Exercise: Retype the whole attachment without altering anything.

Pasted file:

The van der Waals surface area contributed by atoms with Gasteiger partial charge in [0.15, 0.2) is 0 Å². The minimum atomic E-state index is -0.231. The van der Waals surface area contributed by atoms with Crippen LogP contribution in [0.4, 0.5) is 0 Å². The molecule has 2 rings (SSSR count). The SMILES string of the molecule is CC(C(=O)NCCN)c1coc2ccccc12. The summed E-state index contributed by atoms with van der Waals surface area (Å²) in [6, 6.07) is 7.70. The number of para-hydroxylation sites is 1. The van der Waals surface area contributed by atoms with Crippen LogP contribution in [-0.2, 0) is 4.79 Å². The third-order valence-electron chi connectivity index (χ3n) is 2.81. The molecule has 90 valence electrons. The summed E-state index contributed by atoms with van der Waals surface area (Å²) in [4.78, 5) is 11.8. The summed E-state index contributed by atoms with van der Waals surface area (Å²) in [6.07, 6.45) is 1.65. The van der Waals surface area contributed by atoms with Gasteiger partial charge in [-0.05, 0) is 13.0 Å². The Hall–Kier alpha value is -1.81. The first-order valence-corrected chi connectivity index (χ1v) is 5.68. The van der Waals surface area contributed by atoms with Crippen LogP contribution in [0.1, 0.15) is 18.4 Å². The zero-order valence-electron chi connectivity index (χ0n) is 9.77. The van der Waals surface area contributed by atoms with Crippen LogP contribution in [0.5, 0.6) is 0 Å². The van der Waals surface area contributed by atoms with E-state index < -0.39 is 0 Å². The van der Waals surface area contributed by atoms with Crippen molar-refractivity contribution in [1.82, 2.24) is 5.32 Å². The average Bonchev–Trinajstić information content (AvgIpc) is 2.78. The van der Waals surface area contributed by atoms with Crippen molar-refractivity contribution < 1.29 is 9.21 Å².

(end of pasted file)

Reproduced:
The van der Waals surface area contributed by atoms with Gasteiger partial charge in [0.15, 0.2) is 0 Å². The minimum atomic E-state index is -0.231. The van der Waals surface area contributed by atoms with Crippen LogP contribution in [0.4, 0.5) is 0 Å². The molecule has 2 rings (SSSR count). The SMILES string of the molecule is CC(C(=O)NCCN)c1coc2ccccc12. The summed E-state index contributed by atoms with van der Waals surface area (Å²) in [6, 6.07) is 7.70. The number of para-hydroxylation sites is 1. The van der Waals surface area contributed by atoms with Crippen LogP contribution in [-0.2, 0) is 4.79 Å². The third-order valence-electron chi connectivity index (χ3n) is 2.81. The molecule has 90 valence electrons. The summed E-state index contributed by atoms with van der Waals surface area (Å²) in [4.78, 5) is 11.8. The summed E-state index contributed by atoms with van der Waals surface area (Å²) in [6.07, 6.45) is 1.65. The van der Waals surface area contributed by atoms with Gasteiger partial charge in [-0.05, 0) is 13.0 Å². The Hall–Kier alpha value is -1.81. The first-order valence-corrected chi connectivity index (χ1v) is 5.68. The van der Waals surface area contributed by atoms with Crippen LogP contribution in [0.1, 0.15) is 18.4 Å². The zero-order valence-electron chi connectivity index (χ0n) is 9.77. The van der Waals surface area contributed by atoms with Crippen LogP contribution in [0.5, 0.6) is 0 Å². The van der Waals surface area contributed by atoms with E-state index < -0.39 is 0 Å². The van der Waals surface area contributed by atoms with Crippen molar-refractivity contribution in [1.82, 2.24) is 5.32 Å². The average Bonchev–Trinajstić information content (AvgIpc) is 2.78. The van der Waals surface area contributed by atoms with Crippen molar-refractivity contribution < 1.29 is 9.21 Å².